A 2018 kitchen fire could have easily ended what was then Renner’s nearly 80-year run. The collective neighborhood wailing was almost immediate. But rather than deal the area another blow by closing (nearby 84-year-old O’Connor’s pub shuttered that same year), the owners pushed ahead with a rebuild and remodel. Word of the latter prompted neighborhood grumbling, but not much has changed inside the best bar in Multnomah Village. Much of what was inside was salvaged, including artifacts documenting the bar’s history: a bank ledger, branded pens and matchbooks, an old menu advertising top sirloin, liver and onions, and sardines with potato salad. And while change is usually never good in Old Portland, the renovation swapped out Renner’s drab interior façade and oppressively dark wooden trim for blond beams that brought some much-needed warmth to the space without looking conspicuously new. Besides, you still have a reliable cast of old-timers who add their own layer of authenticity whenever they walk through the door. They’re likely drinking tallboys of PBR—”ice cold”—and looking to chat up a fresh face or another regular about anything from the demise of Andy and Bax to their garden harvest. Also expect a wide variety of locals (it really is Multnomah Village’s finest drinking establishment), which on my visit included a couple glued to the U.S. Open, young roommates downing Bauman’s Cider on the patio and an aspiring mountaineer sipping Ablis CBD. Rumor has it that you’re also drinking among ghosts. Bartenders have reported strange sightings (a longtime employee died of a heart attack here while changing a keg of Pabst), but any supposed paranormal activity typically happens late at night. If you’re here and need to temper your buzz, order the Juicy Lucy. There’s not a finer specimen of the Minneapolis-famous, molten-cheese-in-the-patty burger in Portland, which nears Matt’s Bar perfection. ANDI PREWITT.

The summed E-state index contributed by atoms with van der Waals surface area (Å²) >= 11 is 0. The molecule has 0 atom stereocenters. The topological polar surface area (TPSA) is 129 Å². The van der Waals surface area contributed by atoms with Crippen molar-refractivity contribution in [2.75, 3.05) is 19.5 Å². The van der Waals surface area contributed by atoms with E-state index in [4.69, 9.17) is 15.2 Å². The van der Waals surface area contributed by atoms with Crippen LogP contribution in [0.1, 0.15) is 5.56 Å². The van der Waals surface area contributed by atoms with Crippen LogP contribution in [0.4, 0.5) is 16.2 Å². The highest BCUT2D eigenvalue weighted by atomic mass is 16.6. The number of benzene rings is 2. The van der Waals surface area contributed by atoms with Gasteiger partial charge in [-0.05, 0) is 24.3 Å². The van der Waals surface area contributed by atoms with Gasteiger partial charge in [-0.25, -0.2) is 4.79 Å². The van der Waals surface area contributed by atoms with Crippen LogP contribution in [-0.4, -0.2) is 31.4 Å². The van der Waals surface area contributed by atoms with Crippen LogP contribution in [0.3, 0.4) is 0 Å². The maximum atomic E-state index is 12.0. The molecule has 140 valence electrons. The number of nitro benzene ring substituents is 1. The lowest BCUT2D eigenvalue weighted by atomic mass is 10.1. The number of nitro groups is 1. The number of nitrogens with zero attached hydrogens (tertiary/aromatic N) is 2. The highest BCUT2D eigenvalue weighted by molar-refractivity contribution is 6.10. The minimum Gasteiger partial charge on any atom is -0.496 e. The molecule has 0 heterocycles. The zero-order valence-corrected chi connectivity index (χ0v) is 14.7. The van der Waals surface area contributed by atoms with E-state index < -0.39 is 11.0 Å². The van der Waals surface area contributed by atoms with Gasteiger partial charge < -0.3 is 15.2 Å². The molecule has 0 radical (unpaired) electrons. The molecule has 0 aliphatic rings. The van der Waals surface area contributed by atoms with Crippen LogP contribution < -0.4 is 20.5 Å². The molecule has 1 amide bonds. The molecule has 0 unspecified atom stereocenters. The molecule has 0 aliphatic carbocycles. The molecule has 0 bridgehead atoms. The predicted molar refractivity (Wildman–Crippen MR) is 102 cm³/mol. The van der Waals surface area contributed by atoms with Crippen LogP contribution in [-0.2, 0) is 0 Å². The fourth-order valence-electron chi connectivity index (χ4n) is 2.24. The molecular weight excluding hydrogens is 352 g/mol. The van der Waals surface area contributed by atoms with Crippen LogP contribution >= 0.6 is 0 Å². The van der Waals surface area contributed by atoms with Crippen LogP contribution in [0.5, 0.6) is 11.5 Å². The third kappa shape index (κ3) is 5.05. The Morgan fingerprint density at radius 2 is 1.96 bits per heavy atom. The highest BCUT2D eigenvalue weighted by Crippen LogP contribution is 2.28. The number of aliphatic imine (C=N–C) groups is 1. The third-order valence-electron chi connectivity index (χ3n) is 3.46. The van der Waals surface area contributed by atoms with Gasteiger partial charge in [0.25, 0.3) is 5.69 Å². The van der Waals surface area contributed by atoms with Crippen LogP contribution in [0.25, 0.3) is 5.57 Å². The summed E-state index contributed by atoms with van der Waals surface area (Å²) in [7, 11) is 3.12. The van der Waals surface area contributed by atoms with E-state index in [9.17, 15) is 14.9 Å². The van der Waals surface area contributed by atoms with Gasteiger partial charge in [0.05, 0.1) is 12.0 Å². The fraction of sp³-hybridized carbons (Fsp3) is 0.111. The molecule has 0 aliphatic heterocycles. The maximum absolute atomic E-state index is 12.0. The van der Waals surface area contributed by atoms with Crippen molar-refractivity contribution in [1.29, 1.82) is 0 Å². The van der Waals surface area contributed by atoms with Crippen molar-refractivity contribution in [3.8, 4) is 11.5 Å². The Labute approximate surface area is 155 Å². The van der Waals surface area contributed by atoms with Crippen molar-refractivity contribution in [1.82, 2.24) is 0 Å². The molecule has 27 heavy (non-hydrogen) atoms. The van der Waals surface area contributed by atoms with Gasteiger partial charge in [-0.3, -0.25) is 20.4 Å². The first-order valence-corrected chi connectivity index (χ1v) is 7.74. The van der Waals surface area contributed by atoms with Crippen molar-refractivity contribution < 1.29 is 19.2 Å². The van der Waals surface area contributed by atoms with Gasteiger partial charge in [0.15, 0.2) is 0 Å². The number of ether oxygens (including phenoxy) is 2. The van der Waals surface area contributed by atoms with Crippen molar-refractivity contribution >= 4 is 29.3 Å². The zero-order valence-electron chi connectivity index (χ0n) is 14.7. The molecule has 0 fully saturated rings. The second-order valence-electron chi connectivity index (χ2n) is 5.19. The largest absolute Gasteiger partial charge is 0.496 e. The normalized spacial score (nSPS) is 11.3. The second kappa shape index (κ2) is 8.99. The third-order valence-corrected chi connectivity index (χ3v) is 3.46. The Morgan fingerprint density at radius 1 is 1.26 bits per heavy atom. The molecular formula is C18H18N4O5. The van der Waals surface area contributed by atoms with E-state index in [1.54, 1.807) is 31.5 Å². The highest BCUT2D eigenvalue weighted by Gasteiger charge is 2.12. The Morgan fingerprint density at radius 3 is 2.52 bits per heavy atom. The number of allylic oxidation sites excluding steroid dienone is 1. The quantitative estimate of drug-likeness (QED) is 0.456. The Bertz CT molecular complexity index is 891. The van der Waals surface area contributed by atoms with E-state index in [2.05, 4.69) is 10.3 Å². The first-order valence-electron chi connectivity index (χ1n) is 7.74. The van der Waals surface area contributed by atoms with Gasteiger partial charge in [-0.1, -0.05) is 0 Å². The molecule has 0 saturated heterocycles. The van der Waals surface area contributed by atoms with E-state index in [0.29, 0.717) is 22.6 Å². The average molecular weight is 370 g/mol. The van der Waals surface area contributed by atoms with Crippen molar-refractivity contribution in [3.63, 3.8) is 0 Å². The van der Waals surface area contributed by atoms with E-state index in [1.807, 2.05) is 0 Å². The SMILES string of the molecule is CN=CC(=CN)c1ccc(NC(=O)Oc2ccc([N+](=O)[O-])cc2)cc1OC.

Renners (Henry Cromett)

Rialto Poolroom

529 SW 4th Ave, 503-228-7605, 11 am-2:30 am daily.

Established: 1918, 1987